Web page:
print 'Hello, [name].' ... print 'Will execute:' print '> [cmd] [args]' ... print to dest, '<ul>' for line in _lines print to dest, '<li>[.htmlEncode(line)]</li>' print to dest, '</ul>' ... print r'No embedding here. [edit this]' # raw string

In Python, it's common to augment assertions with a repeat of the expressions in the condition so that when the assertion fails, you'll get useful info to troubleshoot the problem. An example shows this better:

assert > minAmount, ', obj=%r, minAmount=%r' % (, obj, minAmount)

Cobra does this automatically, so you would instead write:

assert > minAmount

If the assertion fails, Cobra gives the value of every subexpression (, obj, minAmount) in the assertion exception's message:

Unhandled Exception: Cobra.Lang.AssertException:
location = Program.cobra:9
info = nil
expressions: > minAmount = false = 5.2
    obj = SampleObject
    minAmount = 10.0
at Program.Main()

There are some other minor improvements: Cobra drops colons (:), quadruple underscores, and self-itis while spelling out "else if".

Self-hosted / Self-implemented

This point is the most subtle, but still interesting. The Cobra compiler is implemented in Cobra. This means that the entire time the implementors are maintaining Cobra, they are using Cobra. This really tightens up the feedback loop on usability and bugs!

This is in contrast to most other languages that are typically implemented in some other language (often a more primitive one). That practice greatly reduces the time that the language maintainers spend using their own language.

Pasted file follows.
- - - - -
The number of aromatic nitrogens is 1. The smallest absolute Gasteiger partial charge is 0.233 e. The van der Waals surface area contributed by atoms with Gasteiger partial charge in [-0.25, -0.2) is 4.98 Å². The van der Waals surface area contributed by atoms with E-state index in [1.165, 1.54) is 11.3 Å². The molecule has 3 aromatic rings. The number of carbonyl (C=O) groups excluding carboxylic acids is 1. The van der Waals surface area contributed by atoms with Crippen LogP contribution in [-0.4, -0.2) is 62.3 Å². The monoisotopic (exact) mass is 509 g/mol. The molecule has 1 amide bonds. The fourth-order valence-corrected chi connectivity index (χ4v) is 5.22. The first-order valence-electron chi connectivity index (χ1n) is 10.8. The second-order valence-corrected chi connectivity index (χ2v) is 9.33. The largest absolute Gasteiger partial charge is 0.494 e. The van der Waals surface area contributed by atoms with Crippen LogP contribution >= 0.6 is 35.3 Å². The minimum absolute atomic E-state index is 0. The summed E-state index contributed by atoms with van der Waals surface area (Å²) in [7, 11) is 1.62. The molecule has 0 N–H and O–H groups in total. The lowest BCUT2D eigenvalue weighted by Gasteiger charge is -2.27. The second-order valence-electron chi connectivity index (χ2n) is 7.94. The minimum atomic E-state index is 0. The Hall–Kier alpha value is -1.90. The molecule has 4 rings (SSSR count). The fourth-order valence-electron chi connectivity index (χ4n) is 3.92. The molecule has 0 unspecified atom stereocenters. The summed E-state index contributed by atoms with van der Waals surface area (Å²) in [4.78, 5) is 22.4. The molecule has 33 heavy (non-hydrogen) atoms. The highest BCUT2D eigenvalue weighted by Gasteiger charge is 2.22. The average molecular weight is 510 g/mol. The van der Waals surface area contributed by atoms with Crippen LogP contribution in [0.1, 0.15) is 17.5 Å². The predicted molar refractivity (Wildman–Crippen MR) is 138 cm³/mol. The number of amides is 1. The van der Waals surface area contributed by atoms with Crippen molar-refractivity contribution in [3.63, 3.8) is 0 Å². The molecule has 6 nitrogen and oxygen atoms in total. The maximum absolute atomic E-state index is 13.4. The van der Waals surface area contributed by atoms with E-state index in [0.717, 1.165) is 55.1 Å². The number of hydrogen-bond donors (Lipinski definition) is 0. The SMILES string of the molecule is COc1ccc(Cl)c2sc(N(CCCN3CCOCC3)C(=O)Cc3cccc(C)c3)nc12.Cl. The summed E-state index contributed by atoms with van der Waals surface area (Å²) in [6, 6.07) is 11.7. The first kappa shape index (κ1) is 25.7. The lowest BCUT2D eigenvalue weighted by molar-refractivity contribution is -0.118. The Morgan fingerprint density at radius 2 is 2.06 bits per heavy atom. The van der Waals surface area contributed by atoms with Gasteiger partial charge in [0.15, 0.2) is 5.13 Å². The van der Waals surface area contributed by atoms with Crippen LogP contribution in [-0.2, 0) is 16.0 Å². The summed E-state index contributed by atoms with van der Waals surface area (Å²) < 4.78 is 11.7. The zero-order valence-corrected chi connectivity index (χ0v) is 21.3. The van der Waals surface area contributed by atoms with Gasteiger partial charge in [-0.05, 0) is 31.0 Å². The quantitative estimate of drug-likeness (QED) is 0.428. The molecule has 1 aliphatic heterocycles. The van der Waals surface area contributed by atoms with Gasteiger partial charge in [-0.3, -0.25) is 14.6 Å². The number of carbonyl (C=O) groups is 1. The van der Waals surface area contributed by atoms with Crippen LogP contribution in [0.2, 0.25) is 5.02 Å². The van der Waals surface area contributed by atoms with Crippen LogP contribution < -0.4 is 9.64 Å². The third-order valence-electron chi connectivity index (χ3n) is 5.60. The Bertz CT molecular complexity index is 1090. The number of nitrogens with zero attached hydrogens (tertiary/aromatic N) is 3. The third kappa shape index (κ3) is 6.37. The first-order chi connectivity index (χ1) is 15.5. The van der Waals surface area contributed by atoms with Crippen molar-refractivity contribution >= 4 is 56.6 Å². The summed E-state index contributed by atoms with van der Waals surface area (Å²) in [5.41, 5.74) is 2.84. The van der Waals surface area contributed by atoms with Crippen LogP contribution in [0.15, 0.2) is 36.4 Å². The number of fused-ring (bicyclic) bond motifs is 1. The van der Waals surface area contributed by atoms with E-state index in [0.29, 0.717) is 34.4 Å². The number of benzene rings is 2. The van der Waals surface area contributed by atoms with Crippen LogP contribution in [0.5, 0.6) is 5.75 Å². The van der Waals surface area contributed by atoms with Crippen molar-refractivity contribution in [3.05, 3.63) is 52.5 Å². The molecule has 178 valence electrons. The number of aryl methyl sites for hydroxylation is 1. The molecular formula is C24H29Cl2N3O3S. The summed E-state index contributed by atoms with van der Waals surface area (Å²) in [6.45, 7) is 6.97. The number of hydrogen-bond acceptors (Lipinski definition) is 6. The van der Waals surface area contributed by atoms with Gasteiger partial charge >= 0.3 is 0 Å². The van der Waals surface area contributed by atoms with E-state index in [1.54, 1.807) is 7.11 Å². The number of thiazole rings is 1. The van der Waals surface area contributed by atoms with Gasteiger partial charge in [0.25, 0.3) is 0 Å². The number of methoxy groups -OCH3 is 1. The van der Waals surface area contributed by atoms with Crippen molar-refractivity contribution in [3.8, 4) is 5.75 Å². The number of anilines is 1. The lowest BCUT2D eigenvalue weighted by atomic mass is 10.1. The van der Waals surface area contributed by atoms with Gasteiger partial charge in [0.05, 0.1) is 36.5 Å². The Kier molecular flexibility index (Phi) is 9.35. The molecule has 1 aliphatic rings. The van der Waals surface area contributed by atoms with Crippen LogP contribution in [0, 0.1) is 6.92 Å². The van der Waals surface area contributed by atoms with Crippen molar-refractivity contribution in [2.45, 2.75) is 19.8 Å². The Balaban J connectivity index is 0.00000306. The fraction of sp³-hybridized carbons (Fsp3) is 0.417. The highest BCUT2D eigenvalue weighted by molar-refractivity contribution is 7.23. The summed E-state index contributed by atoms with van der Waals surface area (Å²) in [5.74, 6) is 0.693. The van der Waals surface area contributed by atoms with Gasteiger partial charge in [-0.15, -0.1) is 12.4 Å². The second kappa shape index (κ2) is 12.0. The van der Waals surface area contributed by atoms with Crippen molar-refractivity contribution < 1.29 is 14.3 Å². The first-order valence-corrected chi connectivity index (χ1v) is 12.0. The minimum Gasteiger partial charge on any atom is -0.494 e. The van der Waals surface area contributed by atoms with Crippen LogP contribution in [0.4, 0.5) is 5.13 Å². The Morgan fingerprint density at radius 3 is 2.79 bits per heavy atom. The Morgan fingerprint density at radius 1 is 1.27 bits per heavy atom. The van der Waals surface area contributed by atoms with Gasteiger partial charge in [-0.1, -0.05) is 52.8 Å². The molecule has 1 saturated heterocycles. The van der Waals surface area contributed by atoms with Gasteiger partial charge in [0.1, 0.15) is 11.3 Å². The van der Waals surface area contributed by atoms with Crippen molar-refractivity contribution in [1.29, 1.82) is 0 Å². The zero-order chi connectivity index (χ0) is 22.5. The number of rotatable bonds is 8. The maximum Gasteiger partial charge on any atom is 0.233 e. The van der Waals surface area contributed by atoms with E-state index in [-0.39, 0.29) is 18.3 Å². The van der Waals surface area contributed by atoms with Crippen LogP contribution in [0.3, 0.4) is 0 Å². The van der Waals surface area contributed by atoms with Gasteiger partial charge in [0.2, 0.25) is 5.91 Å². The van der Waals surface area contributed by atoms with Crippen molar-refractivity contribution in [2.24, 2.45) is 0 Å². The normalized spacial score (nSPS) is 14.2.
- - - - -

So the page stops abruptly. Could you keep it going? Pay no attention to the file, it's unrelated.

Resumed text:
A notable exception is the Novell Mono C# compiler which is written in C#. However, since their goal is to embrace and comply with the C# standard (as it should be), this practice won't necessarily lead to numerous language improvements like it does with Cobra.


  1. Documentation needs expansion.
  2. Cobra classes are not malleable at runtime like Python classes are.
  3. Like all budding languages, some people will pass over Cobra because it is new and, therefore, not yet popular. Fortunately, many people don't balk at "newness" as evidenced by the fact that many new languages of the past have gained popularity after their introduction, including Python and C#. The same will happen for Cobra, in time.
  4. Cobra is not yet available for the JVM (but a port is underway).

The Upshot

The upshot of all of the above is the same as the original reason for creating Cobra:

I believe that these features and this approach improve developer productivity significantly. And whether you program for a living, for fun or for both, getting more done in less time is just plain enjoyable. It's the reason so many of us, in the past, migrated from one language to another.

Now there is Cobra.

- Charles Esterbrook

See Also